Beaverhead Rock State Park

Beaverhead Rock State Park

Beaverhead Rock - 1871

Beaverhead Rock – 1871 Plank Bridge

Beaverhead Rock State Park is more about commemoration than of activities. Also known as ‘Point of Rocks’ formation, it sits alone at 4,900 above sea level. What you witness is a recognized landmark of a beaver head shaped rock yet the story behind this resemblance of a swimming beaver is legendary. It plays a significant part of the journey done by Lewis and Clark. Sacagawea, their Shoshone guide, recognized the rock from her childhood and knew immediately her people were nearby. Clark and his main party reached the rock on August 10, 1805 with eight dugout canoes. Lewis had passed this rock two days earlier and diverted on a well known Indian trail 60 more miles. The curvy, very twisted Beaverhead River curls like a snake below the rock formation. Clark believed he was still on the Jefferson River; which left the expedition party exhausted and running low on supplies.

The expedition was in desperate need from the tribal people of the area and Sacagawea’s memory gave them much wanted hope. “She assures us that we shall either find her people on this river [the Beaverhead] or on the river immediately west of its source; which from its present size cannot be very distant,” Meriwether Lewis wrote in his journal on August 8, 1805.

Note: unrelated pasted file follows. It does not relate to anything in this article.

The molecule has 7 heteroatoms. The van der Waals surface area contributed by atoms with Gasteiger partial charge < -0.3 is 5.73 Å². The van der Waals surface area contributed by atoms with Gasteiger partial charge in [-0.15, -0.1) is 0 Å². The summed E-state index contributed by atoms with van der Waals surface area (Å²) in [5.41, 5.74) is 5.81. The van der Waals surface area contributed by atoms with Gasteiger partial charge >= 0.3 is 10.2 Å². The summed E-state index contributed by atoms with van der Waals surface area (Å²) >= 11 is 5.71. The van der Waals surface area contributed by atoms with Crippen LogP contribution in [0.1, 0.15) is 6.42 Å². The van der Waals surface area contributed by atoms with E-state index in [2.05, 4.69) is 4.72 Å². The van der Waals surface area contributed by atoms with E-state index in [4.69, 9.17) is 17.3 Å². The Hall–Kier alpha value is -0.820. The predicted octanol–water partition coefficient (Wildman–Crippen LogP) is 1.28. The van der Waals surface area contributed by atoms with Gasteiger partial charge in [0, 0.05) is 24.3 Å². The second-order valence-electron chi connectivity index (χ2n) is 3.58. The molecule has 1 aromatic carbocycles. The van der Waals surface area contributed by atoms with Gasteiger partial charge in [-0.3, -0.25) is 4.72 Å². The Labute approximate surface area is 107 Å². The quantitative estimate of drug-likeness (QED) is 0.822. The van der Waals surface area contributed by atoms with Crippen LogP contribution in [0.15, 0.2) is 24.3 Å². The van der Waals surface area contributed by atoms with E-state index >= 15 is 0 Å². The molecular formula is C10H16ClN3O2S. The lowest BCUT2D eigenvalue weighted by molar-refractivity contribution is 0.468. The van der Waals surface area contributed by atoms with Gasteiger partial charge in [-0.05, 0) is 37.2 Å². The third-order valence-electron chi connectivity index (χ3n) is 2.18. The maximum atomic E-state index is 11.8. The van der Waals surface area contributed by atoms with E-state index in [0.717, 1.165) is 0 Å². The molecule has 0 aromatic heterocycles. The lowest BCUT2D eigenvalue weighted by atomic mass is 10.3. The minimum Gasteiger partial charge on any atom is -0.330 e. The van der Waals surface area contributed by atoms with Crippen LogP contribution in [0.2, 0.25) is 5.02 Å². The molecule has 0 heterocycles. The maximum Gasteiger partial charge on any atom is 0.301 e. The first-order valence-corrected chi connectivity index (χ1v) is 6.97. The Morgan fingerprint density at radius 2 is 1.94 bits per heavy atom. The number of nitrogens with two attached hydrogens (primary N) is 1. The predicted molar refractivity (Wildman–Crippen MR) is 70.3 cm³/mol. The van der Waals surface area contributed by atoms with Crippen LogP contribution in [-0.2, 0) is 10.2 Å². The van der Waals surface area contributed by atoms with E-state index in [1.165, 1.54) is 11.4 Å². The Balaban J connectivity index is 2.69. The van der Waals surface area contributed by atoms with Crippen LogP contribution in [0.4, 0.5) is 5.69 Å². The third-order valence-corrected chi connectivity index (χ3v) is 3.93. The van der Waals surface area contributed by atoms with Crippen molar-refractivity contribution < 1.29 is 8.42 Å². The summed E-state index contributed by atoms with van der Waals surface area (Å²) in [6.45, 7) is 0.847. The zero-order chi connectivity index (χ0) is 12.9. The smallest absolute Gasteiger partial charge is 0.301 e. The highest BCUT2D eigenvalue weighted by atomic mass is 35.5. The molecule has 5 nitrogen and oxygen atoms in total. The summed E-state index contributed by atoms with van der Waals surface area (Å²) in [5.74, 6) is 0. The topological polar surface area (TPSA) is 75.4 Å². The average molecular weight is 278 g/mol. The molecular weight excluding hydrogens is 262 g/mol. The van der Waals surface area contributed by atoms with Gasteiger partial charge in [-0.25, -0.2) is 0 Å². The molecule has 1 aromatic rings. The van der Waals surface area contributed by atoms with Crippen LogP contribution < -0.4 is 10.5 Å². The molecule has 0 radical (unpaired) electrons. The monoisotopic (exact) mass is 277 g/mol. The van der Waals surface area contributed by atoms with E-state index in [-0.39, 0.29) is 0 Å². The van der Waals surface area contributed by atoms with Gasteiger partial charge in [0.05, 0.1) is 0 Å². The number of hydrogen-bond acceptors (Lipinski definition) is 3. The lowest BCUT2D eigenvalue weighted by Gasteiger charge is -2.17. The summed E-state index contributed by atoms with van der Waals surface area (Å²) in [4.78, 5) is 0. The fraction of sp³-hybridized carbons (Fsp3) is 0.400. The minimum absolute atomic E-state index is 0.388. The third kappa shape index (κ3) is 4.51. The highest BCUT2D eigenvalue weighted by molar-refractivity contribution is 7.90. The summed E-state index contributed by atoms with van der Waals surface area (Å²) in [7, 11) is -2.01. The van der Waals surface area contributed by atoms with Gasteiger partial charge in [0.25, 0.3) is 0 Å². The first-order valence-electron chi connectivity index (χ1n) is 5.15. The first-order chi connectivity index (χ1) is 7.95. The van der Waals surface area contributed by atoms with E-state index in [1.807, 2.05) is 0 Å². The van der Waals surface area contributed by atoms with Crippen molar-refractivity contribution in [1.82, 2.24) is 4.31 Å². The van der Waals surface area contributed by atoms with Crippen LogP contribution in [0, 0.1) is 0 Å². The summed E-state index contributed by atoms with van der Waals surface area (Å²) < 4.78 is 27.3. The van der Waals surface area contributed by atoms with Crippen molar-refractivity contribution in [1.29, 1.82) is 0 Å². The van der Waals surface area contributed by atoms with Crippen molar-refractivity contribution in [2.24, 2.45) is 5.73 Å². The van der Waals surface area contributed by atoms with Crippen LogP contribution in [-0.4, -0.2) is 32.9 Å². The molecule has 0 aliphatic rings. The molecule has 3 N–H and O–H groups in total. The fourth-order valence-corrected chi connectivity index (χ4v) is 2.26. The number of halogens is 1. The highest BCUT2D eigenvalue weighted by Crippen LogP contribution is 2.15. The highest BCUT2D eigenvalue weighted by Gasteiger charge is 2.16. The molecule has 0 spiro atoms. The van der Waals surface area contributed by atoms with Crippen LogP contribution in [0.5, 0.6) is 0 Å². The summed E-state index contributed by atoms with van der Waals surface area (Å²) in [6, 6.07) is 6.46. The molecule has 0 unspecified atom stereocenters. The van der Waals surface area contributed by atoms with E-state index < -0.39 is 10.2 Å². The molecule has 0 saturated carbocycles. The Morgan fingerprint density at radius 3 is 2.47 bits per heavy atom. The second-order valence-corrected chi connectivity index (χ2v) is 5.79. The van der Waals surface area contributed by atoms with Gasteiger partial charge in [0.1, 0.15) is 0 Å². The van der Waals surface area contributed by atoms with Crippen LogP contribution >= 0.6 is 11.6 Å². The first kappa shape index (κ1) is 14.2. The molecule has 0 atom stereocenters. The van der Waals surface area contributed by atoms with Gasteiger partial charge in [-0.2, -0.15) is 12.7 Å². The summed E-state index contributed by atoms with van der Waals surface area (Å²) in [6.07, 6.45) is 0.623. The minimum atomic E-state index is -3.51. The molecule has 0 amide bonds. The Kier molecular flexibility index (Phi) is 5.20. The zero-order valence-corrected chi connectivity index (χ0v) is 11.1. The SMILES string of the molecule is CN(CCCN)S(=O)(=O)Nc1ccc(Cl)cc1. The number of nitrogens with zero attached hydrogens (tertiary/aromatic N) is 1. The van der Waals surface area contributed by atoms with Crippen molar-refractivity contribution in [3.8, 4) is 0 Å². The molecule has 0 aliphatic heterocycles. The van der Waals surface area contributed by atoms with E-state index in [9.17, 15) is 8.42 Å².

Lewis & Clark Expedition - Sacagawea Standing

Lewis & Clark Expedition – Sacagawea Standing

Years later the historical path became a stage stop near the formation. The stop was the hub between Virginia City and Bannack during the gold rush. The trail brought settlers, and prospectors. Ranchers used the area for ritual cattle drives. From 1860 to 1880s, this path was one of the most traveled in Montana. By 1920, everything was gone.
In 1975, Beaverhead Rock became a state park and is now listed on the National Register of Historic Places. The 30 acre park is considered primitive and offers no amenities. The site is somewhat accessible, without a marked turnoff and a pretty rough road; but for the adventurous who love to hike then access is manageable. There are a couple great ways to see the swimming beaver shaped formation. One is from the top of Clark’s Lookout State Park in Dillon and the other is to drive about 14 miles south of Twin Bridges on Montana Highway 41. There is a pullout overlooking the park along with the historical information signs and a cool bird sculpture. The Beaverhead Gateway ranch wetlands now run close to the formation near the base of the bluff.
Near Beaverhead Rock State Park are other attractions such as Bannack State Park, historic Virginia and Nevada cities, and Clark’s Lookout State Park. Montana is home to some of the greatest history of old west times.

Beavertail Hill State Park

Beavertail Hill State Park